Citation: Rotman Y, Liang T. 2009. Hepatitis C Virus, p 1215-1240. In Richman D, Whitley R, Hayden F (ed), Clinical Virology, Third Edition. ASM Press, Washington, DC. doi: 10.1128/9781555815981.ch53
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Image of FIGURE 2

Geographic distribution of HCV genotypes. Genotype 1 is the most prevalent and can be seen worldwide. Genotype 3 is more common in south and Southeast Asia; genotype 4 is seen almost exclusively in patients from central Africa, Egypt, and Saudi Arabia; genotype 5 is mostly confined to South Africa; and genotype 6 is confined to Southeast Asia. (Reprinted from reference with permission of Elsevier.)

Citation: Rotman Y, Liang T. 2009. Hepatitis C Virus, p 1215-1240. In Richman D, Whitley R, Hayden F (ed), Clinical Virology, Third Edition. ASM Press, Washington, DC. doi: 10.1128/9781555815981.ch53
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Image of FIGURE 3

Electron microscopy of viral particles. (a) Immunogold electron microscopy of a viral particle from patient serum. The sample was incubated with anti-E1 polyclonal antibody and a secondary antibody conjugated to colloidal gold particles. An inner core (arrow) seems to be included within the particle. (Reprinted from reference with permission.) (b) Negative-stain electron microscopy of HCV harvested from Huh7.5 cells infected in vitro with HCV strain JFH-1. Spherical particles of uniform size with inner cores can be seen.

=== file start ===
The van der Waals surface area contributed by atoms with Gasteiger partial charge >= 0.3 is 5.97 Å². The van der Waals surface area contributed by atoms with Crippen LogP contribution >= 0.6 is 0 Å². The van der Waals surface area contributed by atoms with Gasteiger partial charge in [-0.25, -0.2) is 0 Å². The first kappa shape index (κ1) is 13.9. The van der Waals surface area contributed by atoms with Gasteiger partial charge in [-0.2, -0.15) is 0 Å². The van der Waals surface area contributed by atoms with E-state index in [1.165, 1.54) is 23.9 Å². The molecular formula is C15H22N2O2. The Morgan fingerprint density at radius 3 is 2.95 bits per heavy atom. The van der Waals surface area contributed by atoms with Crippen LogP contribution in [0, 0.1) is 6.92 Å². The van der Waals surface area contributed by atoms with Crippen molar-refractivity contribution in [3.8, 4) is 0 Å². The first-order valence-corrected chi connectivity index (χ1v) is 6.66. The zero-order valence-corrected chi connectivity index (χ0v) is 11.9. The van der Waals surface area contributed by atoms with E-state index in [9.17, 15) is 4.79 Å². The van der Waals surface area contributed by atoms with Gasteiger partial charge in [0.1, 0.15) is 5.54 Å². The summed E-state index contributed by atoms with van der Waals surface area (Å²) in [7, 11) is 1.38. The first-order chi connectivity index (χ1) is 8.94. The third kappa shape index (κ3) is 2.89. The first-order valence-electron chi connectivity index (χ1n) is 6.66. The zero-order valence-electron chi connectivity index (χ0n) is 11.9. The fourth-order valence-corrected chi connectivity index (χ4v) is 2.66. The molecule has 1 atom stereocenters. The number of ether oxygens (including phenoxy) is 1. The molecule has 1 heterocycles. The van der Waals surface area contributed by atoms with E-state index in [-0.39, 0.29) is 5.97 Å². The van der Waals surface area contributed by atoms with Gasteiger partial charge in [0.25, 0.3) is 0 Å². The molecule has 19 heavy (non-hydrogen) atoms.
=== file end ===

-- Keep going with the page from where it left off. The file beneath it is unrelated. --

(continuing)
Citation: Rotman Y, Liang T. 2009. Hepatitis C Virus, p 1215-1240. In Richman D, Whitley R, Hayden F (ed), Clinical Virology, Third Edition. ASM Press, Washington, DC. doi: 10.1128/9781555815981.ch53
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Image of FIGURE 4

Genome structure of HCV. (a) The positive-sense single-stranded RNA genome of HCV has one long open reading frame containing genes for three structural and seven nonstructural proteins and flanked by two UTRs. (b) Sequence and secondary structure of the 5′ UTR. The AUG start codon for the open reading frame is highlighted in stem-loop IV. (c) Sequence and secondary structure of the 3′ UTR. Arrows indicate variable base pairs in the stem of stem-loop I, and the asterisk indicates the variable nucleotide in the loop of stem-loop I.